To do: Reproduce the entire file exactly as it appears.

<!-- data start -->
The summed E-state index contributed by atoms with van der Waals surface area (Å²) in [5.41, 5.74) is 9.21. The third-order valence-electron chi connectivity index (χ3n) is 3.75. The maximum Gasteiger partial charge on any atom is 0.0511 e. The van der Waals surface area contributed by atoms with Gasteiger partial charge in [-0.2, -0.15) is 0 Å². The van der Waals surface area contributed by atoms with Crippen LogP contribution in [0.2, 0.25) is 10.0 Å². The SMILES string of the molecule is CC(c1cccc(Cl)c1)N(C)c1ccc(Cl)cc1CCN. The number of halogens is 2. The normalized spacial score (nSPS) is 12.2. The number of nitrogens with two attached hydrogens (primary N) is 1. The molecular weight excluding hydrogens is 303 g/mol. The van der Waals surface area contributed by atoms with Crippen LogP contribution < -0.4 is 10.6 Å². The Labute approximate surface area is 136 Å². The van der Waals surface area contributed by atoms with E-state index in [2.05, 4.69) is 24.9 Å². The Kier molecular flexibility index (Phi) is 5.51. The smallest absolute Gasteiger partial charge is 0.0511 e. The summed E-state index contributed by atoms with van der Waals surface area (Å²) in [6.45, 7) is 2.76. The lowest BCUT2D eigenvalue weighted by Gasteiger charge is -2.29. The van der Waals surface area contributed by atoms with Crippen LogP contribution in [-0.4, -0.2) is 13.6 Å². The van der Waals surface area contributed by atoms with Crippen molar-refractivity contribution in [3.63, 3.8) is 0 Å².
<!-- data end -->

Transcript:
The summed E-state index contributed by atoms with van der Waals surface area (Å²) in [5.41, 5.74) is 9.21. The third-order valence-electron chi connectivity index (χ3n) is 3.75. The maximum Gasteiger partial charge on any atom is 0.0511 e. The van der Waals surface area contributed by atoms with Gasteiger partial charge in [-0.2, -0.15) is 0 Å². The van der Waals surface area contributed by atoms with Crippen LogP contribution in [0.2, 0.25) is 10.0 Å². The SMILES string of the molecule is CC(c1cccc(Cl)c1)N(C)c1ccc(Cl)cc1CCN. The number of halogens is 2. The normalized spacial score (nSPS) is 12.2. The number of nitrogens with two attached hydrogens (primary N) is 1. The molecular weight excluding hydrogens is 303 g/mol. The van der Waals surface area contributed by atoms with Crippen LogP contribution < -0.4 is 10.6 Å². The Labute approximate surface area is 136 Å². The van der Waals surface area contributed by atoms with E-state index in [2.05, 4.69) is 24.9 Å². The Kier molecular flexibility index (Phi) is 5.51. The smallest absolute Gasteiger partial charge is 0.0511 e. The summed E-state index contributed by atoms with van der Waals surface area (Å²) in [6.45, 7) is 2.76. The lowest BCUT2D eigenvalue weighted by Gasteiger charge is -2.29. The van der Waals surface area contributed by atoms with Crippen LogP contribution in [-0.4, -0.2) is 13.6 Å². The van der Waals surface area contributed by atoms with Crippen molar-refractivity contribution in [3.63, 3.8) is 0 Å².